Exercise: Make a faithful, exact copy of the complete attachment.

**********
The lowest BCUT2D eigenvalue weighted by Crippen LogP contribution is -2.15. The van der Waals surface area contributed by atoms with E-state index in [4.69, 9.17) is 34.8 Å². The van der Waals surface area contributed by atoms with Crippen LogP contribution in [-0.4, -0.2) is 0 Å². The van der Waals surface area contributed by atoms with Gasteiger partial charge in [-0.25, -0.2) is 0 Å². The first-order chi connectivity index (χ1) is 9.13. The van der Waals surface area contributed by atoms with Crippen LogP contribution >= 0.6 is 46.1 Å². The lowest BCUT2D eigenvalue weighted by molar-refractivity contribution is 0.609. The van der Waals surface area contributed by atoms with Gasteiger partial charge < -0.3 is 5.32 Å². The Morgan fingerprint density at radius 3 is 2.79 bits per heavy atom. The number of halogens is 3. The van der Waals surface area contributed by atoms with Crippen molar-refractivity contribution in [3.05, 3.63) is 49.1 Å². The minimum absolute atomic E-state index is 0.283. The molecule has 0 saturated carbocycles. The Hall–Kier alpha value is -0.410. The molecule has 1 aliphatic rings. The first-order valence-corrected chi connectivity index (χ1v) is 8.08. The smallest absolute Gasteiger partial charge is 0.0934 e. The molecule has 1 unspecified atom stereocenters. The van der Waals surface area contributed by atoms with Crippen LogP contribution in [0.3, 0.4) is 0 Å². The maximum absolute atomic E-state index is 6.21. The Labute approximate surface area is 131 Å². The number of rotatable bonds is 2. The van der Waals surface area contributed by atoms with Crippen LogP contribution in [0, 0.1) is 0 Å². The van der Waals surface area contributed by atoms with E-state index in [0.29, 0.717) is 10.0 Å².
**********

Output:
The lowest BCUT2D eigenvalue weighted by Crippen LogP contribution is -2.15. The van der Waals surface area contributed by atoms with E-state index in [4.69, 9.17) is 34.8 Å². The van der Waals surface area contributed by atoms with Crippen LogP contribution in [-0.4, -0.2) is 0 Å². The van der Waals surface area contributed by atoms with Gasteiger partial charge in [-0.25, -0.2) is 0 Å². The first-order chi connectivity index (χ1) is 9.13. The van der Waals surface area contributed by atoms with Crippen LogP contribution >= 0.6 is 46.1 Å². The lowest BCUT2D eigenvalue weighted by molar-refractivity contribution is 0.609. The van der Waals surface area contributed by atoms with Gasteiger partial charge < -0.3 is 5.32 Å². The Morgan fingerprint density at radius 3 is 2.79 bits per heavy atom. The number of halogens is 3. The van der Waals surface area contributed by atoms with Crippen molar-refractivity contribution in [3.05, 3.63) is 49.1 Å². The minimum absolute atomic E-state index is 0.283. The molecule has 0 saturated carbocycles. The Hall–Kier alpha value is -0.410. The molecule has 1 aliphatic rings. The first-order valence-corrected chi connectivity index (χ1v) is 8.08. The smallest absolute Gasteiger partial charge is 0.0934 e. The molecule has 1 unspecified atom stereocenters. The van der Waals surface area contributed by atoms with Crippen LogP contribution in [0.3, 0.4) is 0 Å². The maximum absolute atomic E-state index is 6.21. The Labute approximate surface area is 131 Å². The number of rotatable bonds is 2. The van der Waals surface area contributed by atoms with Crippen LogP contribution in [0, 0.1) is 0 Å². The van der Waals surface area contributed by atoms with E-state index in [0.29, 0.717) is 10.0 Å².